Opioid misuse is common problem in rural communities

September 13, 2019

Image with file name: FarmSafetyWeekLogo.jpg

They’re meant to help, but extended use of prescription opioid pain medications can lead to serious addiction issues.
 
In conjunction with National Farm Safety and Health Week on Sept. 15-21, the Central States Center for Agricultural Safety and Health (CS-CASH) at the University of Nebraska Medical Center College of Public Health wants to use the week to address the issue of opioid abuse. CS-CASH has provided funding to Christine Chasek, Ph.D., associate professor at the University of Nebraska at Kearney, to help spread the word about opioid misuse in rural communities.
 
Dr. Chasek, who specializes in mental health and addictions, advises anyone receiving an opioid prescription to take caution in using it.
 
"In the past, when we thought about opioid use disorder, we thought more of illegal drugs," Dr. Chasek said. "Now the majority of opioid use disorder cases begin with prescription drugs."
 
An opioid use disorder is defined as a problematic pattern of opioid use that leads to serious impairment or distress. Persons diagnosed with this disorder exhibit at least two of these symptoms:
  • Substance is taken in larger amounts and for longer periods than intended.
  • User experiences persistent desire or unsuccessful effort to cut down or control use of the substance.
  • A great deal of the user’s time is spent in obtaining, using, or recovering from substance abuse.
  • Strong desire, craving or urge to use opioids.
Continued use of opioids typically leads to failure to fulfill major obligations at work, home or school Recurrent social and personal problems emerge and important social and/or occupational and recreational activities are reduced due to opioid use.
 
According to the Farm Bureau, an independent, non-governmental, voluntary organization governed by and representing farm and ranch families, 74% of farmers and farm workers are or have been directly impacted by opioid abuse, either by knowing someone, having a family member addicted, having taken an illegal opioid or having dealt with addiction themselves.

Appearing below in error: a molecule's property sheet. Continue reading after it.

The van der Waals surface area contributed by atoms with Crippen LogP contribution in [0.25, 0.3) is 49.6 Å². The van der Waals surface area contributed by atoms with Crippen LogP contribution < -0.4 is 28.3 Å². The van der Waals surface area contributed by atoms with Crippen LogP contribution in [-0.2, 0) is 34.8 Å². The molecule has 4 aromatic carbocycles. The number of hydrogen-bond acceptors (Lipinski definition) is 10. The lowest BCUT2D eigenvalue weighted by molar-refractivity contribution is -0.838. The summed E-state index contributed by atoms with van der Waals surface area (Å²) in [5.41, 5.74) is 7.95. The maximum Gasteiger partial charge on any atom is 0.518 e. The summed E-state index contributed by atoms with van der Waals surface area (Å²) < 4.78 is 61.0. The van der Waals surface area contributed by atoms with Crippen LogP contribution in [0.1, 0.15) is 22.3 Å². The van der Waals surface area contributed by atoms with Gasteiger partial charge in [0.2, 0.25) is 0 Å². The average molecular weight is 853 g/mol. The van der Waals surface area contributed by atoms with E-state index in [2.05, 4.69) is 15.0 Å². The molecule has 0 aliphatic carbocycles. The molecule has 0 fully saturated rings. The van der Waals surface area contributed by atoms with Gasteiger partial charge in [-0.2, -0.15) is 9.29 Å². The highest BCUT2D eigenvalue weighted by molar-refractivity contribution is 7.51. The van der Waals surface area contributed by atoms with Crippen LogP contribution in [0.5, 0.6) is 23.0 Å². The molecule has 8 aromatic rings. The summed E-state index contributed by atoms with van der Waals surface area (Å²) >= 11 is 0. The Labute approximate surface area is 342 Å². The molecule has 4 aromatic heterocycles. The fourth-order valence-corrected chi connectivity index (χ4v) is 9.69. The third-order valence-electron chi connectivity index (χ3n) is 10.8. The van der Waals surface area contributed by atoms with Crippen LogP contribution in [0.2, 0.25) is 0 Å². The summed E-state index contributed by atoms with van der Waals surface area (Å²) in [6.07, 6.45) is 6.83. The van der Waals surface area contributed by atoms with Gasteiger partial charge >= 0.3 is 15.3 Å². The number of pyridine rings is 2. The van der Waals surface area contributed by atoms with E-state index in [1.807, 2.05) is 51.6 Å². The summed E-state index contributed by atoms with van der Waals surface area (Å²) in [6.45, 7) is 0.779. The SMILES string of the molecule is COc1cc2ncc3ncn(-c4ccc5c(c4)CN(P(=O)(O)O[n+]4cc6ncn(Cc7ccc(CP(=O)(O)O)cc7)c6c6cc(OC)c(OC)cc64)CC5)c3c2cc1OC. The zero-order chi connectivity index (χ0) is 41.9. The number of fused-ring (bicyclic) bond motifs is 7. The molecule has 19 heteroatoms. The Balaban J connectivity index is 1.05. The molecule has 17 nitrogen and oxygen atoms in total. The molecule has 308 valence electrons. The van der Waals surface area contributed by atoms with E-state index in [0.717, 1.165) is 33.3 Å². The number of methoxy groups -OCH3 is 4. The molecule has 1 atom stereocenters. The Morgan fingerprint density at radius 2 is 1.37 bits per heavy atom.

Some 77% of farmers and 76% of agricultural workers say it’s easy to obtain large amounts of prescription opioids/pain killers.
 
Since agriculture is Nebraska’s primary industry, injury rates are high. In 2017, the National Institute on Drug Abuse reported that Nebraska providers wrote 56.6 opioid prescriptions for every 100 persons. The average U.S. rate the same year was 58.7 prescriptions per 100 persons.
 
"People who receive an opioid prescription may not truly understand what the medication is," Dr. Chasek said. "Recently, physicians have changed prescription patterns, and there are some opioid prescription laws that have changed, too. Still, if you receive a prescription for a pain medication, be diligent about using it according to your doctor’s instructions."
 
It’s important to recognize whether or not a prescription is an opioid. Common opioid drug names include:
  • Hydrocodone (Hysingla, Zohydro ER, Lorcet, Lortab, Norco, Vicodin);
  • Hydromorphone (Dilaudid, Exalgo);
  • Meperidine (Demerol);
  • Methadone (Dolophine, Methadose); 
  • Oxycodone (OxyContin, Oxaydo); and
  • Codeine, Percocet and Roxicet.